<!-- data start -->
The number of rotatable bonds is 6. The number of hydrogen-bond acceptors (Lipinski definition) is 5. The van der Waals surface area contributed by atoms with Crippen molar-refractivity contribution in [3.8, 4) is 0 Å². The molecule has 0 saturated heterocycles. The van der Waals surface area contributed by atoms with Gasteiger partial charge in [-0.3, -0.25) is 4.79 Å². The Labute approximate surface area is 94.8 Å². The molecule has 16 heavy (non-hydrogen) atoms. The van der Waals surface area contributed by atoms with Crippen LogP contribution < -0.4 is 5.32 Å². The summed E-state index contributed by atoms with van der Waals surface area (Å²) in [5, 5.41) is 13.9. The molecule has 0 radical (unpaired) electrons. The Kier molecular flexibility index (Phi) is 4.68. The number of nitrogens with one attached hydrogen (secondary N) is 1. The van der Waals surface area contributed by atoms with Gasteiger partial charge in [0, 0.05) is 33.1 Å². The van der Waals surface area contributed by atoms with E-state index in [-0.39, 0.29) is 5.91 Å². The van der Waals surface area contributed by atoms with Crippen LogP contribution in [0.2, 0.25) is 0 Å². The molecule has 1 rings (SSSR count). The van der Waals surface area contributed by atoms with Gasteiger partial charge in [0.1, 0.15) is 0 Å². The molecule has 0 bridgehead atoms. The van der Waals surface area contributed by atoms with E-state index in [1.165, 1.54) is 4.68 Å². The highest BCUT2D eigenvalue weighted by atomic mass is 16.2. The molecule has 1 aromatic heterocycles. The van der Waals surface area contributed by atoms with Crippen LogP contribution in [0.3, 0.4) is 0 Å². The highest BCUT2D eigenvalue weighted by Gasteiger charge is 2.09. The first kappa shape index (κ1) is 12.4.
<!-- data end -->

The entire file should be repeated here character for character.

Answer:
The number of rotatable bonds is 6. The number of hydrogen-bond acceptors (Lipinski definition) is 5. The van der Waals surface area contributed by atoms with Crippen molar-refractivity contribution in [3.8, 4) is 0 Å². The molecule has 0 saturated heterocycles. The van der Waals surface area contributed by atoms with Gasteiger partial charge in [-0.3, -0.25) is 4.79 Å². The Labute approximate surface area is 94.8 Å². The molecule has 16 heavy (non-hydrogen) atoms. The van der Waals surface area contributed by atoms with Crippen LogP contribution < -0.4 is 5.32 Å². The summed E-state index contributed by atoms with van der Waals surface area (Å²) in [5, 5.41) is 13.9. The molecule has 0 radical (unpaired) electrons. The Kier molecular flexibility index (Phi) is 4.68. The number of nitrogens with one attached hydrogen (secondary N) is 1. The van der Waals surface area contributed by atoms with Gasteiger partial charge in [0, 0.05) is 33.1 Å². The van der Waals surface area contributed by atoms with E-state index in [-0.39, 0.29) is 5.91 Å². The van der Waals surface area contributed by atoms with Crippen LogP contribution in [0.2, 0.25) is 0 Å². The molecule has 1 rings (SSSR count). The van der Waals surface area contributed by atoms with Gasteiger partial charge in [0.1, 0.15) is 0 Å². The molecule has 0 bridgehead atoms. The van der Waals surface area contributed by atoms with E-state index in [1.165, 1.54) is 4.68 Å². The highest BCUT2D eigenvalue weighted by atomic mass is 16.2. The molecule has 1 aromatic heterocycles. The van der Waals surface area contributed by atoms with Crippen LogP contribution in [0.3, 0.4) is 0 Å². The highest BCUT2D eigenvalue weighted by Gasteiger charge is 2.09. The first kappa shape index (κ1) is 12.4.